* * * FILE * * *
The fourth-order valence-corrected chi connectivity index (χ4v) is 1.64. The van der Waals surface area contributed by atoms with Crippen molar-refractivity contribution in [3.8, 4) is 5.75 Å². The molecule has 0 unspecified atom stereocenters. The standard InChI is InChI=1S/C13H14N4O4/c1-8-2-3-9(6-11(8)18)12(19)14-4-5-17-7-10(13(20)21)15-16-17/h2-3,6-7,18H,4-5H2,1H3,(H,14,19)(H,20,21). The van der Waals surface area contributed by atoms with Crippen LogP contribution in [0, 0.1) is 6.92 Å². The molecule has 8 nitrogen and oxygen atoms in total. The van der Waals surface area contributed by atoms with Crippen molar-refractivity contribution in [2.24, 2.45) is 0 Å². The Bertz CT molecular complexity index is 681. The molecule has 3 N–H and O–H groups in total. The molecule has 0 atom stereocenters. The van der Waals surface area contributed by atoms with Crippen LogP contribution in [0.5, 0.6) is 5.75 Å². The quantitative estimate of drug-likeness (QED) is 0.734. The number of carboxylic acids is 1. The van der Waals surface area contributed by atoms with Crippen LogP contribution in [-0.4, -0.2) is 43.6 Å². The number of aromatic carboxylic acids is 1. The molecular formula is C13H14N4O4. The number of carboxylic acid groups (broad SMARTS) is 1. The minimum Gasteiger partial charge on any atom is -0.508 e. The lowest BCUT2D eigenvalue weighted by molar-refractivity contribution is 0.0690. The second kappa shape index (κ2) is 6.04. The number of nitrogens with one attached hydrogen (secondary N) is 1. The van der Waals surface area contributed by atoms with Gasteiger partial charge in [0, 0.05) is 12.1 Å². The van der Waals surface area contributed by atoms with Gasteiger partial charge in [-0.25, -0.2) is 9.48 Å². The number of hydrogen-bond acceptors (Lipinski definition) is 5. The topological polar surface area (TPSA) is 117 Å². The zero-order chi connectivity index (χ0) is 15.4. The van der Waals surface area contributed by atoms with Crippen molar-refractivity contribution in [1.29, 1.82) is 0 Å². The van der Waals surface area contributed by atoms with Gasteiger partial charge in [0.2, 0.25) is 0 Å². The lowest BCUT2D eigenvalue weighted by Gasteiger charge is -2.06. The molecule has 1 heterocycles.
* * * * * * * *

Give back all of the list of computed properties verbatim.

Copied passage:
The fourth-order valence-corrected chi connectivity index (χ4v) is 1.64. The van der Waals surface area contributed by atoms with Crippen molar-refractivity contribution in [3.8, 4) is 5.75 Å². The molecule has 0 unspecified atom stereocenters. The standard InChI is InChI=1S/C13H14N4O4/c1-8-2-3-9(6-11(8)18)12(19)14-4-5-17-7-10(13(20)21)15-16-17/h2-3,6-7,18H,4-5H2,1H3,(H,14,19)(H,20,21). The van der Waals surface area contributed by atoms with Crippen LogP contribution in [0, 0.1) is 6.92 Å². The molecule has 8 nitrogen and oxygen atoms in total. The van der Waals surface area contributed by atoms with Crippen molar-refractivity contribution in [2.24, 2.45) is 0 Å². The Bertz CT molecular complexity index is 681. The molecule has 3 N–H and O–H groups in total. The molecule has 0 atom stereocenters. The van der Waals surface area contributed by atoms with Crippen LogP contribution in [0.5, 0.6) is 5.75 Å². The quantitative estimate of drug-likeness (QED) is 0.734. The number of carboxylic acids is 1. The van der Waals surface area contributed by atoms with Crippen LogP contribution in [-0.4, -0.2) is 43.6 Å². The number of aromatic carboxylic acids is 1. The molecular formula is C13H14N4O4. The number of carboxylic acid groups (broad SMARTS) is 1. The minimum Gasteiger partial charge on any atom is -0.508 e. The lowest BCUT2D eigenvalue weighted by molar-refractivity contribution is 0.0690. The second kappa shape index (κ2) is 6.04. The number of nitrogens with one attached hydrogen (secondary N) is 1. The van der Waals surface area contributed by atoms with Gasteiger partial charge in [0, 0.05) is 12.1 Å². The van der Waals surface area contributed by atoms with Gasteiger partial charge in [-0.25, -0.2) is 9.48 Å². The number of hydrogen-bond acceptors (Lipinski definition) is 5. The topological polar surface area (TPSA) is 117 Å². The zero-order chi connectivity index (χ0) is 15.4. The van der Waals surface area contributed by atoms with Crippen molar-refractivity contribution in [1.29, 1.82) is 0 Å². The van der Waals surface area contributed by atoms with Gasteiger partial charge in [0.2, 0.25) is 0 Å². The lowest BCUT2D eigenvalue weighted by Gasteiger charge is -2.06. The molecule has 1 heterocycles.